CopterStudios, a California-based company, uses a “pilot” for the remote controlled helicopter; a camera operator, who uses an IR remote control to adjust camera functions; and a set coordinator, who works with the director or producer to plan the shots.
The director or producer can watch the video in real time on a monitor on the set. SD video is transmitted from the JVC camera via a live video microwave downlink to a directional patch antenna, which feeds the reference monitor on set.
See their stunning demo video.
OK, so helicopters are pricey, but enter the drones. Drones DJI announced that it is working on an update of its S1000 Octocopter, a pro-level drone capable of carrying pro cameras such as a Canon 5D Mark III. That model should be ready in a few months and is expected to cost thousands of dollars, but may be very appealing to professional photographers and videographers.
At the present time, drones are banned from many National Parks and the Federal Aviation Administration (FFA) forbids commercial use. Under congressional order, the FAA must open national airspace to commercial and civilian drones by the end of 2015. The agency is in the process of determining the regulations for a drone license.
Reuters reported that a tourist seeking to take pictures of Yellowstone National Park crashed a camera-equipped drone into its largest hot spring, on Saturday, August 2. It was not clear if the drone that crashed into Grand Prismatic Spring damaged the prized geothermal feature when it sank into its depths, and officials were still trying to decide whether to remove it.
“What we have to determine is whether the presence of this radio-controlled recreational aircraft poses a threat to that unique resource,” park spokesman Al Nash said of the Grand Prismatic, the third-largest hot spring in the world and a top attraction for the roughly 3 million visitors who flock to Yellowstone each year.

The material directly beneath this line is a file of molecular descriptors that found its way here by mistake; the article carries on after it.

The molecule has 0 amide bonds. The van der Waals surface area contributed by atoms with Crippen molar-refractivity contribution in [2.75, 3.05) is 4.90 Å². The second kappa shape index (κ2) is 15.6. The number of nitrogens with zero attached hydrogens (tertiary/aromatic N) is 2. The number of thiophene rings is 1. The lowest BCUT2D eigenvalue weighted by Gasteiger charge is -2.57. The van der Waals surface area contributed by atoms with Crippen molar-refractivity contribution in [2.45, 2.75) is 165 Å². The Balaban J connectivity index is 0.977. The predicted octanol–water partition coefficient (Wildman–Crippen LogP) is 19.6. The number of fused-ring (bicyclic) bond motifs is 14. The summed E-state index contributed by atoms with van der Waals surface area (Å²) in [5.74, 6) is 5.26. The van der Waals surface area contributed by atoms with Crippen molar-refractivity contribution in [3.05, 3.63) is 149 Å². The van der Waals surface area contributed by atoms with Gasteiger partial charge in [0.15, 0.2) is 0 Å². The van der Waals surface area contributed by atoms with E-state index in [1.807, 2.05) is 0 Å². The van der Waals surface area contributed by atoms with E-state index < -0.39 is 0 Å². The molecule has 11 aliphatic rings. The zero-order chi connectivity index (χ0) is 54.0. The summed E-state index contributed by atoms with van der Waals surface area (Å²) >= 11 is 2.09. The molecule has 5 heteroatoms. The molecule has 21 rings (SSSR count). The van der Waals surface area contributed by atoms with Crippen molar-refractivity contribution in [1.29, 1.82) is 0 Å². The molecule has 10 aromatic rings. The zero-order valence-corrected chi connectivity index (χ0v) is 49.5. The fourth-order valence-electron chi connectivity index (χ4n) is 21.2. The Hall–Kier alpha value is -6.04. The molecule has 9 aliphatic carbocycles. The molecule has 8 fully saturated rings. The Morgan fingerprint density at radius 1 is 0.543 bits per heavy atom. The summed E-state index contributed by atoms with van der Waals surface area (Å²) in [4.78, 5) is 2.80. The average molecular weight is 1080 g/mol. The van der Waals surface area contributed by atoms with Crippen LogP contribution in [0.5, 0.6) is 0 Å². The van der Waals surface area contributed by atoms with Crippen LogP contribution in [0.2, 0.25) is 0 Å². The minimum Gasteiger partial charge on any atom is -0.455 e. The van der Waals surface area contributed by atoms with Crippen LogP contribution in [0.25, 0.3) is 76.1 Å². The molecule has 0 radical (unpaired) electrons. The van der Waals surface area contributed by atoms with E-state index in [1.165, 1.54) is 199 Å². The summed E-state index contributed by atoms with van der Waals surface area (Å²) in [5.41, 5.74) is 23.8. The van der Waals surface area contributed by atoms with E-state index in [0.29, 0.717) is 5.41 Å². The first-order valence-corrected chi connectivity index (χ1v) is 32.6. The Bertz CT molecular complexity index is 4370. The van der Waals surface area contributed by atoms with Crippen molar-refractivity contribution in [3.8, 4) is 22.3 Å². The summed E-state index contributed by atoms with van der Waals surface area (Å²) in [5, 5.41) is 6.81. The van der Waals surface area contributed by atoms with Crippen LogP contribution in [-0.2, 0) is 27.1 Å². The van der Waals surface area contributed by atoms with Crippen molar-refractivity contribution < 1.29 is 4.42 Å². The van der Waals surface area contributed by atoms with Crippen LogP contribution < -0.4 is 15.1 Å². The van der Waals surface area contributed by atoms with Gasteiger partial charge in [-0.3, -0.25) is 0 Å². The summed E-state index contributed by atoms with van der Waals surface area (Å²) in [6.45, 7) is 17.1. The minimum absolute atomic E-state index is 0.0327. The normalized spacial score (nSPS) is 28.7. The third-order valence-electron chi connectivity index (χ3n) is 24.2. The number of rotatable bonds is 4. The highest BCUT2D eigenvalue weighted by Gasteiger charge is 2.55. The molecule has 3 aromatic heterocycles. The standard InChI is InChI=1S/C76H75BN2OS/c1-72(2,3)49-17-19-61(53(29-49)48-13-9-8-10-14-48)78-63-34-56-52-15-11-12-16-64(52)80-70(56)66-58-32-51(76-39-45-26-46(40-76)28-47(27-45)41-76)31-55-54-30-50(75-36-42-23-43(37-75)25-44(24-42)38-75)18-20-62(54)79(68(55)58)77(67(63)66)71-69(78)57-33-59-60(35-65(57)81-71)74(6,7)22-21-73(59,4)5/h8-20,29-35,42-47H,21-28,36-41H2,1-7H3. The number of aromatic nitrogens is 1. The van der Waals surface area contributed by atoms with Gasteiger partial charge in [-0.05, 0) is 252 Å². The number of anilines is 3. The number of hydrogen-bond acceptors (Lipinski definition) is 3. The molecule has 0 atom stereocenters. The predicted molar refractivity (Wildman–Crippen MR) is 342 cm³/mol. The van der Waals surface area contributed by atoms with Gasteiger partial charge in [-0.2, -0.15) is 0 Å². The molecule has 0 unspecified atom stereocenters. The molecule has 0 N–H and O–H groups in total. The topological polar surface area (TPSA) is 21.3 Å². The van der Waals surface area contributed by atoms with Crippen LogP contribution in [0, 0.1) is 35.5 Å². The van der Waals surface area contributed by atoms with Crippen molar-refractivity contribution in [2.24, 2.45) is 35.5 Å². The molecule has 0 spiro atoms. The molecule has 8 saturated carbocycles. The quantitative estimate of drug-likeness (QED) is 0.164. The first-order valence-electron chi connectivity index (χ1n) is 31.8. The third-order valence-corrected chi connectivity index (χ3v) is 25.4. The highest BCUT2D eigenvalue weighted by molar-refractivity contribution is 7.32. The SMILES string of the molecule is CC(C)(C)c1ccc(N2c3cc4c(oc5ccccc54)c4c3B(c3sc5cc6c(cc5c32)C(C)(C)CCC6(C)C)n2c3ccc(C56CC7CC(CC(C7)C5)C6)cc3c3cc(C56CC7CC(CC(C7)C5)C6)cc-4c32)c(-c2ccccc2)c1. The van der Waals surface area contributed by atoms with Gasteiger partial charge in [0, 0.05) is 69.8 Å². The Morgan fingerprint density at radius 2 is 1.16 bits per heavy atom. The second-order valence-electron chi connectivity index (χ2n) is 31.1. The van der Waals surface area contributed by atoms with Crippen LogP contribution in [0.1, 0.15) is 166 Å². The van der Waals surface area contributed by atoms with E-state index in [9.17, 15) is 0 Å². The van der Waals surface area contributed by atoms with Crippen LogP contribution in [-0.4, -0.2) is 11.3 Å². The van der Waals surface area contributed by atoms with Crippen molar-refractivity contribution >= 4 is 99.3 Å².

The park is puzzling over how to find the drone and extract it without damaging the hot spring, which is 370 feet in diameter, more than 121 feet deep and known for its brilliant colors caused by bacteria and minerals in the water.
OK, so what does this mean for the still photographer?
First, not many people will be shooting still photographs – not even the professionals. If a client wants stills, why wouldn’t you shoot video where you can pick out the frame where the eyes are not closed, the action is at it’s height and the exposure and focus are right on? In addition, why would a client want to hire both a still photographer and a videographer?
So it is not “goodbye still photography”, but it will be “goodbye still photographer”, as we move to a video-centric world. Art photographers may still want to use still cameras, much the same as many of them today want to still use film. I have to make a living, and what is described above is, in my estimation, what will transpire in the near future. Get ready.